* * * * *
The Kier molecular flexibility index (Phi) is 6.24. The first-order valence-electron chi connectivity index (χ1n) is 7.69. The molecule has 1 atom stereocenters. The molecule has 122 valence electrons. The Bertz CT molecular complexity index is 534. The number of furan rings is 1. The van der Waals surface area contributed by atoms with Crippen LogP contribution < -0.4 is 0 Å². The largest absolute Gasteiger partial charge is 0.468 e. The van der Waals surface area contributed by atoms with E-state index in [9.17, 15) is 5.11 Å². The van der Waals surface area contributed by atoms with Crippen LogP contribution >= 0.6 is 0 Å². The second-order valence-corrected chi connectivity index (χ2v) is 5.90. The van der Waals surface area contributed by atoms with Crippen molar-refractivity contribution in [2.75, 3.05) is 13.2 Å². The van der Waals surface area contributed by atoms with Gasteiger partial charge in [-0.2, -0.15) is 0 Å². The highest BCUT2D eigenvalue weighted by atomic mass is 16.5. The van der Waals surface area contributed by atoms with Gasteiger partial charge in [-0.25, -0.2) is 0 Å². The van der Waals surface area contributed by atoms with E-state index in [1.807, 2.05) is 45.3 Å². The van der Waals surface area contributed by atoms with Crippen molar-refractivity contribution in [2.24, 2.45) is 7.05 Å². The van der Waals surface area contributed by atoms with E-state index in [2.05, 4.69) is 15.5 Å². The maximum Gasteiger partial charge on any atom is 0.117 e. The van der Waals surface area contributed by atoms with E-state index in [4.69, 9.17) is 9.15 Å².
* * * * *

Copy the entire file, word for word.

The Kier molecular flexibility index (Phi) is 6.24. The first-order valence-electron chi connectivity index (χ1n) is 7.69. The molecule has 1 atom stereocenters. The molecule has 122 valence electrons. The Bertz CT molecular complexity index is 534. The number of furan rings is 1. The van der Waals surface area contributed by atoms with Crippen LogP contribution < -0.4 is 0 Å². The largest absolute Gasteiger partial charge is 0.468 e. The van der Waals surface area contributed by atoms with E-state index in [9.17, 15) is 5.11 Å². The van der Waals surface area contributed by atoms with Crippen LogP contribution >= 0.6 is 0 Å². The second-order valence-corrected chi connectivity index (χ2v) is 5.90. The van der Waals surface area contributed by atoms with Crippen molar-refractivity contribution in [2.75, 3.05) is 13.2 Å². The van der Waals surface area contributed by atoms with Gasteiger partial charge in [-0.2, -0.15) is 0 Å². The highest BCUT2D eigenvalue weighted by atomic mass is 16.5. The van der Waals surface area contributed by atoms with Gasteiger partial charge in [-0.25, -0.2) is 0 Å². The van der Waals surface area contributed by atoms with E-state index in [1.807, 2.05) is 45.3 Å². The van der Waals surface area contributed by atoms with Crippen molar-refractivity contribution in [2.24, 2.45) is 7.05 Å². The van der Waals surface area contributed by atoms with E-state index in [2.05, 4.69) is 15.5 Å². The maximum Gasteiger partial charge on any atom is 0.117 e. The van der Waals surface area contributed by atoms with E-state index in [4.69, 9.17) is 9.15 Å².